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Hybrid Working and Mental Health – Balancing the Plates and Spinning Them?  


Pre pandemic less than 10% of people worked from home (WFH). Resulting lockdowns and directives to WFH quadrupled this figure.

Many employees enjoyed WFH, with advantages including less commuting and greater leisure time. Remote work has also been cited as improving mental health by limiting time in stressful work environments. 

Hybrid Working Utopia?

Now hybrid models of working are likely to dominate. According to a McKinsey global survey nearly 75% of workers want WFH at least two days a week as combined with the office.

In the UK, 70% of employees believe hybrid working results in a better lifestyle, with 34% saying it will also improve their mental health

Watching out for your Mental Health

However, WFH has had an impact on people’s wellbeing. In the office, you have greater access to information and peer support who understand job challenges, but often longer hours.

While conversely, WFH can leave you feeling isolated, out of a loop, feeling you need to prove more, lack of routine and blurred boundaries between home and work.

A third of UK staff WFH have difficulties switching off at the end of the day, with negative effects on relationships with those in the same household (Nuffield Health, 2020).

In a slightly tongue in cheek piece of research, Australian scientists found wearing pyjamas all day when WFH didn’t affect productivity but did reduce mental health! 

Pre-covid, Giorgi et al. (2017) stated that within the banking sector, stress and mental health problems were increasing and maybe hybrid working is perceived to give the best of both worlds?

But it can be easy to slide into a pattern both at office and home of presenteeism and never switching off.

It has left many feeling more depleted with lower effectiveness and mental exhaustion while trying to adapt to the stressors of frequent changes and lack of daily routine.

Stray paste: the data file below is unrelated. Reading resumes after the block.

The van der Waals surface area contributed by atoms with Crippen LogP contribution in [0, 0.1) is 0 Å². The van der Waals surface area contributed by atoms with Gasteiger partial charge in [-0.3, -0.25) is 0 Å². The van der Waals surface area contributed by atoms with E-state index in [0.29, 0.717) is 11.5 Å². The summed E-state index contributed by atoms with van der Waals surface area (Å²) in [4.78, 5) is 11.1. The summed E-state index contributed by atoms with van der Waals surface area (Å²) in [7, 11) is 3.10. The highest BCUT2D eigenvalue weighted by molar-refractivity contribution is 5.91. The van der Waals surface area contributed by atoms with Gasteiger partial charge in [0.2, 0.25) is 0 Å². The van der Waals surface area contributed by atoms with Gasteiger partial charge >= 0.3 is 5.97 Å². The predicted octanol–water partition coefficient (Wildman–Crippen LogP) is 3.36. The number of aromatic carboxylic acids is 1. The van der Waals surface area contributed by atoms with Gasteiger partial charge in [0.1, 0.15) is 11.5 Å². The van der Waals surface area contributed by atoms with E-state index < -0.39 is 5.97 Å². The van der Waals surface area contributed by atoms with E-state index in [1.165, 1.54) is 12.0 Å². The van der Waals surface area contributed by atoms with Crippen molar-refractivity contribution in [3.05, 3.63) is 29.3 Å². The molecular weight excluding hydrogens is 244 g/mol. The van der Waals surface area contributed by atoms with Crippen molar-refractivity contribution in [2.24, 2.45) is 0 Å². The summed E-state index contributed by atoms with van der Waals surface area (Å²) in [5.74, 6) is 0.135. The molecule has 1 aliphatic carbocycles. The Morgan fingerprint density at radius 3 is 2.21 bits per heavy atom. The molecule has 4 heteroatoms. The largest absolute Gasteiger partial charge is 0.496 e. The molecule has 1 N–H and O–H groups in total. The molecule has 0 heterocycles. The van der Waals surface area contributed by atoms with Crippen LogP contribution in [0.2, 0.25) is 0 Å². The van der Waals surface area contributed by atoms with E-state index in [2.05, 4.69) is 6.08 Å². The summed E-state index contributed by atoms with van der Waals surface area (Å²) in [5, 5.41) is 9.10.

It can also lead to feelings of ‘mental fog’ or ‘decision fatigue’. If you are feeling so pressured that you can’t cope or switch off, it can lead to withdrawing from others and mental health issues including burnout, irritability, anxiety, and depression.

Factors which can increase the risk of mental health stressors

  • Working across different time-zones with unsocial hours and always feeling ‘switched on’
  • New starters 
  • High demanding jobs, or pressure due to short-staffing and job conflict
  • Feeling you have little support
  • Feeling you are constantly being checked up on 
  • Having caring responsibilities
  • You are neurodiverse 
  • Having a disability
  • Thinking you shouldn’t take break

(see Felstead, 2021; Grant & Russell, 2021; Kinman, 2021; Kinman, Grant et al. 2020; Kinman &Grant, 2021)

Strategies to aid Mental Wellbeing 

Remember the connection between mind and body. Try to eat healthily, exercise when possible and sleep well.

Set your Boundaries

When WFH try and follow a fairly- rigid plan for your working day. This will help you remain focused and reduce procrastination.

Stop for regular breaks. If you can get outside, to break the day up – even better. In the last 30 mins of your working day write an ‘end of day list’ to signify you are finishing work.

Like a routine for leaving the office, create routines for stopping home working. Or, even something as mundane as putting laptop or work items away rather than leaving on view.

If office working use the commute to ‘wind down’. Listening to music or a podcast may help. If WFH start a completely different ‘home’ task to signify the end of the working day.

Practice Mindfulness 

Mindfulness is the practice of focusing your attention in the present and can result in clearer perceptions, increased energy, and coping abilities. 

Be mindful and present when at work and extend to being fully present at home.

Practice techniques like structured box breathing if you are able to: Count to four breathing in, hold for four, breathe out for four, hold for four and repeat the sequence. It can help to destress. 

Remember to schedule in activities you enjoy and be fully present with them.

Increase your Resilience 

The word resilience originates from resilens – Latin for the elasticity of a substance. Resilience is flexibility to situations and associated with greater job satisfaction and organisational commitment (Ledesma, 2014). 

Building resilience helps with workplace and home stress including the transition to hybrid working. Indeed, resilience helps protect during challenges and change – being able to thrive not survive.

Research shows the greatest factors for resilience are social support and collaboration. When working with others remotely it is useful to work on shared documents and build in ‘coffee chat’ moments with colleagues. Reconnect with others in the office and return to routines of social chats and events. 

Please Remember

If you need support please speak to your line-manager, a health professional, or national charities including the Samaritans 24/7: 116 123; MIND SANEline: 0300 304 7000 (4.30pm–10.30pm) or National Suicide Prevention Helpline: 0800 689 5652.

Written by Christine Tanner, Registered Health Psychologist (HCA Healthcare UK), BSc, MSc, MPhil, MBPsS, FRSA, CLARC Senior Fellow, Exec Coach

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